SXSW 2011: ‘The Innkeepers’ – Ti West Delivers Again

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The Innkeepers

Directed by Ti West

Written by Ti West

2011, USA

Ti West’s last film, the reproduction vintage horror flick The House of the Devil, signified his ascent from suspiciously young horror fanboy with a movie crew to clever and mature director/writer/editor. Those who love that film–like this reviewer–love that it is clearly a work of a skilled man with incredible respect for and love of the horror genre. And, despite dealing with quaint horror tropes and looking for all the world like it fell out of 1983, the film is nevertheless a unique, personal, and quite clever creation. Though lacking the overt nostalgic draw and insistent dread of Devil, The Innkeepers, which will see release this year, is just as accomplished and is funnier, quicker, and more accessible.

Set and shot like it was made in this decade but with a refined 70s strut, The Innkeepers is the story of two slacker co-workers dead-set on communicating with the paranormal entities in their Inn of employ. When the proprietor of the Yankee Pedlar Hotel leaves for holiday on the eve of the Inn’s closure, Claire (Sara Paxton) and Luke (Pat Healy) are asked to spend the weekend working to keep an eye on the two remaining guests. And what begins as a quite funny slacker comedy slowly, methodically (as is West’s wont) goes all Shining as the two attempt to make contact with the Inn’s restless spirits.

The Innkeepers may not be The Shining, as West is not Kubrick, but there is nobody else working in horror right now that makes horror films this dignified and entertaining.  Both Claire and Luke are exceptionally pleasant and relatable from their first frames, and their relationship is the picture of coworker solidarity and fondness. Healy plays the snarky, monotone cynic, but he pushes it past the worn Clerks archetype and embodies Luke with sadness and longing. Paxton is practically a cartoon with her wide-eyed innocence and exaggerated gestures, but she never comes across as grating or false and is hilarious to boot. The other players do well in their alternatively comedic and unsettling roles–with a very odd Kelly McGillis blurring that line–but it is Luke and Claire who are the heartbeat of the film.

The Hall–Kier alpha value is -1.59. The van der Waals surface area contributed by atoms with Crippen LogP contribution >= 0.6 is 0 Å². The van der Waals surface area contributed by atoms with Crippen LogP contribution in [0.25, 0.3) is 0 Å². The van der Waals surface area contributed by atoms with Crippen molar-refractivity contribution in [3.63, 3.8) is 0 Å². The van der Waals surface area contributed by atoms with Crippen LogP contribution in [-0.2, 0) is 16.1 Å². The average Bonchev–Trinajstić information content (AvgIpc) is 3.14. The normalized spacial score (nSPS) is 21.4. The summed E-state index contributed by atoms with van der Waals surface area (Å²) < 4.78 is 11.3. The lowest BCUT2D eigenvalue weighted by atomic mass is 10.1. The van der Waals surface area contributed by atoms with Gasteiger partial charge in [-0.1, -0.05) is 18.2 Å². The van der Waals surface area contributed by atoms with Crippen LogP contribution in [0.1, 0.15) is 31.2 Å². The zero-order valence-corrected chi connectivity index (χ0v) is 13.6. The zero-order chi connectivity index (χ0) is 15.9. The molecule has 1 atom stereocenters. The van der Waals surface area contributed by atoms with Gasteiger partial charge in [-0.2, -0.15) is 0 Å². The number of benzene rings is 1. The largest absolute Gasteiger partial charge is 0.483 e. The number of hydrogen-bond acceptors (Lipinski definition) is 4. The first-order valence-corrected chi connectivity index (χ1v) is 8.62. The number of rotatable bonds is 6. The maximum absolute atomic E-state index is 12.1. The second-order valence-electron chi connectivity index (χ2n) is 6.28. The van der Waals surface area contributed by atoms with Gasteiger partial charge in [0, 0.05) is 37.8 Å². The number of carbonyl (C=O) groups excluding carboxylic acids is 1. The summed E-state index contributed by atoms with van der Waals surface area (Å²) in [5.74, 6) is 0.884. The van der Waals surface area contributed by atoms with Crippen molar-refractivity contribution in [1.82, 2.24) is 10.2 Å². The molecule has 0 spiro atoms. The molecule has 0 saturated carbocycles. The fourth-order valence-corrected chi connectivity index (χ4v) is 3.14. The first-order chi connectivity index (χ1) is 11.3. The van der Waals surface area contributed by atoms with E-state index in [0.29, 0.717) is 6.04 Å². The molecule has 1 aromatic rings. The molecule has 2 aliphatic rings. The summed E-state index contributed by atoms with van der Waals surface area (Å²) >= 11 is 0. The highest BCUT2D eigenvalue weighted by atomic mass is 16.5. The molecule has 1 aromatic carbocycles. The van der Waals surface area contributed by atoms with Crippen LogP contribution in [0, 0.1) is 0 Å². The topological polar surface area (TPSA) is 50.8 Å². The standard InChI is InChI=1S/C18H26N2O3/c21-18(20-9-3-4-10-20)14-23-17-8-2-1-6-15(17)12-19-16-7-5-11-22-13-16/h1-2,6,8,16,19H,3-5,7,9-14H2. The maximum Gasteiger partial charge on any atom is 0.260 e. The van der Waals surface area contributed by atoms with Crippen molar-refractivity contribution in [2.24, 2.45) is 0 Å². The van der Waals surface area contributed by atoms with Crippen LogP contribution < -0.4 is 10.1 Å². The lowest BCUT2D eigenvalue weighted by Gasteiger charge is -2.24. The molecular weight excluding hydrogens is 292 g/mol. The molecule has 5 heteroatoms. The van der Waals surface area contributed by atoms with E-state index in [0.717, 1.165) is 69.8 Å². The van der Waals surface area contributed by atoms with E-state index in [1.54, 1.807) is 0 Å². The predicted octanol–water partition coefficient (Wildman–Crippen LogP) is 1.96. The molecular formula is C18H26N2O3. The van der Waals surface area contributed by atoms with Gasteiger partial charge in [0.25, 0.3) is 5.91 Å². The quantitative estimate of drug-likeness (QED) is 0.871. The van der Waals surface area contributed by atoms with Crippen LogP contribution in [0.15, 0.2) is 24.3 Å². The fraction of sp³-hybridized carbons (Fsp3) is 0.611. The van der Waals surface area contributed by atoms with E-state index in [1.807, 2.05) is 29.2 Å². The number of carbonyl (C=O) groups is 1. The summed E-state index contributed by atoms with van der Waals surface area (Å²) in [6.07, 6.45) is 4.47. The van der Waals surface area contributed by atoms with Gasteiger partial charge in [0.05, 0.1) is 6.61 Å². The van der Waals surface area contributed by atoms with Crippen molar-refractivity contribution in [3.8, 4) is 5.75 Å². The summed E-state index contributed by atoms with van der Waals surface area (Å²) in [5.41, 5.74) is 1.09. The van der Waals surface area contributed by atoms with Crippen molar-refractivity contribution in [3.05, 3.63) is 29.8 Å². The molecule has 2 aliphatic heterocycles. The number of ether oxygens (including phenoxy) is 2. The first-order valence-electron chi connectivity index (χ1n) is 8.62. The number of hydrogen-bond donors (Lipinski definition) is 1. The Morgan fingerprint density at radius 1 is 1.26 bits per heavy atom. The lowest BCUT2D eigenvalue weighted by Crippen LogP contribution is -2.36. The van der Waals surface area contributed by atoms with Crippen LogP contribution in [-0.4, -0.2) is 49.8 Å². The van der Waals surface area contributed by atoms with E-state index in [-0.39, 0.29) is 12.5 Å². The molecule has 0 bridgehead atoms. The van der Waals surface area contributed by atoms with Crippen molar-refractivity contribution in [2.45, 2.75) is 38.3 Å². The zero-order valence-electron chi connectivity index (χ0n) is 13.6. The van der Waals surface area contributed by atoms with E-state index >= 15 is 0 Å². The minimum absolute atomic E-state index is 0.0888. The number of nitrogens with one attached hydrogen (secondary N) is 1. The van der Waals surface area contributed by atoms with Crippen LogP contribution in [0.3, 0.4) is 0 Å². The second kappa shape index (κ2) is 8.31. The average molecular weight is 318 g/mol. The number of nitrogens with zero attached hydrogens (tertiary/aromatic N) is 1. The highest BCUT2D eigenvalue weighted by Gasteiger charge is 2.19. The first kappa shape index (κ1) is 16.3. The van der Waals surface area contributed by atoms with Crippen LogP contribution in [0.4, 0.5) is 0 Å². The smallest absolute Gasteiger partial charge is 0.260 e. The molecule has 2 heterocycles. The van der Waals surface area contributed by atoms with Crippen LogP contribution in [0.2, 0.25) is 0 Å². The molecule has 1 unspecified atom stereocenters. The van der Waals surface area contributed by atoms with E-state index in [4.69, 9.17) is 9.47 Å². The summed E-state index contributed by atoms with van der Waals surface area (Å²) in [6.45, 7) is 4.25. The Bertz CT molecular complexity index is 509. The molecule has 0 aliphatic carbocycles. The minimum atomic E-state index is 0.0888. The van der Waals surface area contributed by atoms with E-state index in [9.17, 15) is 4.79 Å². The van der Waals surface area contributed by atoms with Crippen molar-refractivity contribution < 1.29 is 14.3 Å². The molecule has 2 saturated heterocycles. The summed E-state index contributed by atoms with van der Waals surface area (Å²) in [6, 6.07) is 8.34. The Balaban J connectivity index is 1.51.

Those who have been complaining since The Roost that West should just cut to the damn chase already may have to give up on that one; The Innkeepers is never in any kind of rush. But don’t stop reading yet, because here West proposes a more elegant solution: Why not enjoy the comedic stlyings and believable friendship of Healy and Paxton while you wait? For horror fans, Devil can be very funny because it is recognizable–that is, West is playing around with old horror tropes and he’s using them in a realistic context and exacting them on somebody with whom we can relate. In Innkeepers, West goes the extra mile and just has his characters say funny things.

The film is structured into four different chapters, not really for helpful story reasons but it may aide those who have come to dislike West’s pacing. As opposed to Devil, which (spoiler) spends much of its running time very slowly building tension until the last act explodes into a mad rush of insane 80s satanist horror, Innkeepers introduces the reality of paranormal activity very early, and has the characters engage with it for much of the film. That’s not to say it reaches Devil’s extreme heights earlier, in fact it never quite does, it’s just structured more fluidly.

West is not dealing in revolutionary ideas. The ghost in this movie was killed on honeymoon, stashed for days in the Inn’s basement and is compelled to haunt the site of her death for eternity. I think every town in America has that ghost. But what West excels in is smart, witty execution and a personal investment in the films he is making. His specialty is not in breaking new ground but in intimately exploring old concepts. The Yankee Pedlar and its two remaining employees are straight outta Ti West, and that’s why his films are so refreshing.

Emmet Duff

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